Dee J. Hall

Managing Editor

dhall@wisconsinwatch.org

Who we are, what we do

Wisconsin Watch was launched in 2009 as an independent nonprofit, nonpartisan investigative news service that distributes stories for free to the media of Wisconsin and beyond. We collaborate with Wisconsin Public Radio, Wisconsin Public Television and other nonprofit as well as for-profit media to produce investigative reports on issues of statewide importance. Based at the University of Wisconsin-Madison, we also train current and future generations of investigative journalists.

Why Wisconsin Watch adopted fact-checking

In 2009, two of the first three stories we produced contained significant factual errors. One was caught before publication; the other was not. Those mistakes threatened to end our organization, which relies on trust by editors and the public.

CPI to the rescue!

We now use a system designed by the Center for Public Integrity, founded by one of our board members, Chuck Lewis. It is a very time-intensive process, taking an average of eight to 12 hours for a typical story but longer for bigger projects. Our labor trafficking package took 36 hours to fact check.

But you don’t have eight to 12 hours!

A typical story is turned around in a single day — sometimes in a single hour! So what can you do in that short amount of time to avoid errors?

Here are some common errors that can slip into stories.

Misspelled, mispronounced names and titles

If you have time to do nothing else, check the names and titles of people, places, companies, institutions and groups. This is an error that readers, listeners and viewers notice immediately.

Just the other day, I heard my alma mater referred to by NPR as the University of Indiana. Listeners (or perhaps sources) alerted the reporter, and it was quickly corrected to Indiana University when the story ran again later.

Major news outlets, including the Washington Post, have referred in breaking online news stories to the “Muller” report. We all know it’s “Mueller,” but reporters, even the best ones, can make mistakes on deadline.

Companies sometimes rebrand (Google, “Tribune Co. and Tronc”). Make sure you have the correct name by checking the company’s website.

Check numbers!

It is very easy to get numbers wrong, especially if you’re relying on memory. For example:

  • When was the “Watergate scandal?”
  • When was Tommy Thompson governor?
  • When was 9/11?
  • How many people live in Middleton?

Did you guess right?

  • The Watergate scandal broke in 1972. It wasn’t until two years later, in 1974, that President Richard Nixon resigned. It would be easy to mistake the two.

2) Tommy Thompson was elected to four, four-year terms beginning in 1987. But that’s not how long he served. Thompson left office in 2001 to become U.S. Health and Human Services secretary. So he served 14 years, not 16. Don’t forget — most statewide officials in Wisconsin are elected in November of even years and take office in the following January.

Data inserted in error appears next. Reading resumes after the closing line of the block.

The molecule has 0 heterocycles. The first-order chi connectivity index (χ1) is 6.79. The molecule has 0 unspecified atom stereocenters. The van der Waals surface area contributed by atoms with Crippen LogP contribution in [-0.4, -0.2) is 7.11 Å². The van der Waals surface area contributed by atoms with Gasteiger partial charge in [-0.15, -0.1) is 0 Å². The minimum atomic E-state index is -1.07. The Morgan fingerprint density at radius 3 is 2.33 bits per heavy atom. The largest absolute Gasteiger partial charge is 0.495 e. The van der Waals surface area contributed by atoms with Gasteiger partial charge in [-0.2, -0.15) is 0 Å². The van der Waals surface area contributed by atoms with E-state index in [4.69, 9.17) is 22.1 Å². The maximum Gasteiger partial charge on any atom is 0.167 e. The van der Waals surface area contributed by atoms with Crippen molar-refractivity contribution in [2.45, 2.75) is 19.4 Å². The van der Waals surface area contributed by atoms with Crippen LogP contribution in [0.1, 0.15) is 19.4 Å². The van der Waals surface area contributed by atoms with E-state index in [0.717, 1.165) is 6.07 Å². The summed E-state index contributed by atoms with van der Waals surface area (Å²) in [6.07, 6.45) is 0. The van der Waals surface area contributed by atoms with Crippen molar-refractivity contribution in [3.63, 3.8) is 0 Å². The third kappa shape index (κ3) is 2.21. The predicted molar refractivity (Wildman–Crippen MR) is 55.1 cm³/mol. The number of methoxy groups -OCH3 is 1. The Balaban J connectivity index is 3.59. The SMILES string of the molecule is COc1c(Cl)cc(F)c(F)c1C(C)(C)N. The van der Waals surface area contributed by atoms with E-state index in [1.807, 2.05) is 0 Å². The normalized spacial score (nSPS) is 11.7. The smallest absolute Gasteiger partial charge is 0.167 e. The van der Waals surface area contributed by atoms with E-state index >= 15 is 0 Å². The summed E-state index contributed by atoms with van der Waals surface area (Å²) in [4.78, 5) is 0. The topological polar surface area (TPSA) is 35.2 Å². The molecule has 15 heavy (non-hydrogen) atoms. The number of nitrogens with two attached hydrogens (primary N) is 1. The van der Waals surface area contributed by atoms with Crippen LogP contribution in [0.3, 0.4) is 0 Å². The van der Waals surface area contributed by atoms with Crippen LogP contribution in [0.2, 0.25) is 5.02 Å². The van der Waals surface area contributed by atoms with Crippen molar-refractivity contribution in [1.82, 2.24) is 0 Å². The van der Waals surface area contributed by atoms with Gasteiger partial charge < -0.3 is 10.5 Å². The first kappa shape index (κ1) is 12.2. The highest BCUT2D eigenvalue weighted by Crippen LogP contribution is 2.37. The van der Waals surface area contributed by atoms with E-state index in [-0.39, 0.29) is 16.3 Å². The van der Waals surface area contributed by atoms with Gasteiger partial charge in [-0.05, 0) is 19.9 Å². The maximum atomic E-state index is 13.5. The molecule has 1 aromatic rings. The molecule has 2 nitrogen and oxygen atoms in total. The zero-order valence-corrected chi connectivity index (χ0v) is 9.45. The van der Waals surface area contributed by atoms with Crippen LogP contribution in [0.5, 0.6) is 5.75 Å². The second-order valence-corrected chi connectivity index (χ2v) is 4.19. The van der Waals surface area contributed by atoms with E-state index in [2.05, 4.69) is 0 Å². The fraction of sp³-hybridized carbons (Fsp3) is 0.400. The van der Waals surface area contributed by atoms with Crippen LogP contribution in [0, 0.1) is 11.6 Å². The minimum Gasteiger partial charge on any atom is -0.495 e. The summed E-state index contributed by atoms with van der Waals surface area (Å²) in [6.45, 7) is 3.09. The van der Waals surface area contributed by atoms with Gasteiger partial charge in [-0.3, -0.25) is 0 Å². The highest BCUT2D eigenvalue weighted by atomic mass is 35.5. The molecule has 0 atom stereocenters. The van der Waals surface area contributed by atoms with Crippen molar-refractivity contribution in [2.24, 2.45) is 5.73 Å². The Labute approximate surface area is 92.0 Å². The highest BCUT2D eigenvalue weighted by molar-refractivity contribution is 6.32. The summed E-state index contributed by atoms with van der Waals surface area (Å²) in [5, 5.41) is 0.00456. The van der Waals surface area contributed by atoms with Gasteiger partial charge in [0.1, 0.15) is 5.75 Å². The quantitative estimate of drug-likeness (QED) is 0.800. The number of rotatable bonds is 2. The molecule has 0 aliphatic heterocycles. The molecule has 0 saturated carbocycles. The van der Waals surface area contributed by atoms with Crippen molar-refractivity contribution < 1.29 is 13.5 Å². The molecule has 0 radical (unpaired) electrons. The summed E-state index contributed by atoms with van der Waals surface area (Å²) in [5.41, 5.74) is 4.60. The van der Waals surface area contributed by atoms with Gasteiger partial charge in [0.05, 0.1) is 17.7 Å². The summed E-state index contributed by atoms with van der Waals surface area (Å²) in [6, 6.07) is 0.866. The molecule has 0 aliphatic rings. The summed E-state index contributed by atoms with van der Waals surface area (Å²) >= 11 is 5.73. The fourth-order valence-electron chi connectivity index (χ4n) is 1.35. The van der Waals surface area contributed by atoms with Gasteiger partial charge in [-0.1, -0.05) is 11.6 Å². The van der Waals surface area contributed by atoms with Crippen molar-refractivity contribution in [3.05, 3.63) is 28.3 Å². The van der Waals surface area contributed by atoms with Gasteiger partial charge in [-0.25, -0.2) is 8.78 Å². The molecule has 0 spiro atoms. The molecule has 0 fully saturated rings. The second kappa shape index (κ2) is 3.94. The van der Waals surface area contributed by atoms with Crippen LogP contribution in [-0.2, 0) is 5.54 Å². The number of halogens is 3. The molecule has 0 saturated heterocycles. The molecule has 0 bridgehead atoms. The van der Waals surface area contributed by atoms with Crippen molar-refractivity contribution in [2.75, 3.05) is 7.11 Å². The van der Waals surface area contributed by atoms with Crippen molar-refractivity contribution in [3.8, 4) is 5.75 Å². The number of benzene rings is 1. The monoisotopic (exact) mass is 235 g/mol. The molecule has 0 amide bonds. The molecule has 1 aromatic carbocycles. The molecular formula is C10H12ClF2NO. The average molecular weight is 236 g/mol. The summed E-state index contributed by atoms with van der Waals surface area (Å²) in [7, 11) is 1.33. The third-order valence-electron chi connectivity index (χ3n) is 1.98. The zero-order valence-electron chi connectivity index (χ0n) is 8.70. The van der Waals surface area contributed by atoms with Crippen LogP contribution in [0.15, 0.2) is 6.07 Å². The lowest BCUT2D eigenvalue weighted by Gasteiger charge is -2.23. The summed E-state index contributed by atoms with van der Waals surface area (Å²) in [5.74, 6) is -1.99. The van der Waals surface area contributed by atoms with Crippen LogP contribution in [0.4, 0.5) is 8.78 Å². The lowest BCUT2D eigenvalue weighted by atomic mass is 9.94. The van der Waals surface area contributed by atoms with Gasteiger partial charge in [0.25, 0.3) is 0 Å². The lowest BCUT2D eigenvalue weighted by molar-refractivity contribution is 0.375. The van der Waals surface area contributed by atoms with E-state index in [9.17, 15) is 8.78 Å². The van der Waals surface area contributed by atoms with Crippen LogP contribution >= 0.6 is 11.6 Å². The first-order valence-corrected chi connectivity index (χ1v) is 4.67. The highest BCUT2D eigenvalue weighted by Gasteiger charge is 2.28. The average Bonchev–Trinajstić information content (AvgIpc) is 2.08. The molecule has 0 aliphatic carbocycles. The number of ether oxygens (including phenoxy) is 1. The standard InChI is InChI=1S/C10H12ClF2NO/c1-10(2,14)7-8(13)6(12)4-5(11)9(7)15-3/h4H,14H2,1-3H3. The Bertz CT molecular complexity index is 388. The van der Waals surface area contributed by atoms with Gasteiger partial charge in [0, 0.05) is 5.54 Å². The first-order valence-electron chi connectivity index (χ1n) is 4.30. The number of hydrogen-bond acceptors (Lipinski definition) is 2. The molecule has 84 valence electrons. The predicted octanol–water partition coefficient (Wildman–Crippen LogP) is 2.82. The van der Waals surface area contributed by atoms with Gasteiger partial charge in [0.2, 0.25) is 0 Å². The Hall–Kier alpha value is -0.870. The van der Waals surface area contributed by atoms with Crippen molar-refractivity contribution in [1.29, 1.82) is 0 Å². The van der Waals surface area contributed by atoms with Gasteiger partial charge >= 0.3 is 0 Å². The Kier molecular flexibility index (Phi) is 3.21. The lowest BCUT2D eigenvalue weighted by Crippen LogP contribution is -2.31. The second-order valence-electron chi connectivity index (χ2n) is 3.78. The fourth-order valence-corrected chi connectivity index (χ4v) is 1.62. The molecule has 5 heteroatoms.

3) The 9/11 attacks on New York and Washington, D.C., occurred in 2001. The longer ago these attacks were, the easier it is to remember the attacks as being in 2011, for example.

4) The city of Middleton had 20,472 people in 2018, according to the state Department of Administration. Don’t mistake it for the town of Middleton. That community has just 6,440 people.

Know thyself!

What are the words you always misspell? For me, it is the word occured, I mean occurred! Use spell check!

What are the numbers you always get wrong?

For me, it’s time zones. 2 p.m. in Wisconsin (Central) is NOT 1 p.m. in New York (Eastern) The correct answer is 3 p.m.

What are your common grammatical errors?

One common error involves singular words such as company, everybody and none followed by a plural pronoun.

Example: Ford Motor Co. was founded in 1903. They make automobiles. The sentence should be: It makes automobiles. If that sounds clunky, reword.

Incorrect: Everybody must bring their own lunch.

Correct: Everybody must bring his or her own lunch.

Incorrect: None of those people are suspects.

Correct: None of those people is a suspect.

Other common problems

Problem: Double words or typos.

How to catch it: Read your story aloud back to yourself slowly. Print out and read the story. Or have someone else read it.

Problem: A fact that raises eyebrows — and is wrong. Back in the 1980s, a science writer I worked with said Phoenix’s average summer temperature could rise to 130 degrees. Phoenix is hot — but not that hot! That was actually the predicted high temperature under climate change, not the average.

How to catch it: Listen to your eyebrows. Double-check the fact with the original source. You may have misunderstood it — or maybe you just got a big scoop!

The system we use

Each fact, quote, assertion and characterization is assigned a number. We then identify a paper document that verifies the information and mark that with the same number. Context is often fact-checked or discussed with the reporter for accuracy and fairness. Sometimes, errors found in the fact-checking process require a rewrite or more reporting. This system works great for longer term projects.

Even veteran reporters endure our intensive fact-checking process. Here, former Wisconsin Watch reporter Bill Lueders poses next to four years’ worth of fact-checking files.

Everybody fact-checks!

Learn more about Wisconsin Watch’s fact-checking

Go to WisconsinWatch.org and choose “Be your own watchdog” under “About the Center.” You can also read Cara Lombardo’s great story about our fact-checking system by searching for “Fact-checking” on our site. This presentation and a longer one on Wisconsin Watch’s fact-checking system will be posted on the “Be your own watchdog” page.

Watchdog 101 Fact-checking on the fly - Google Slides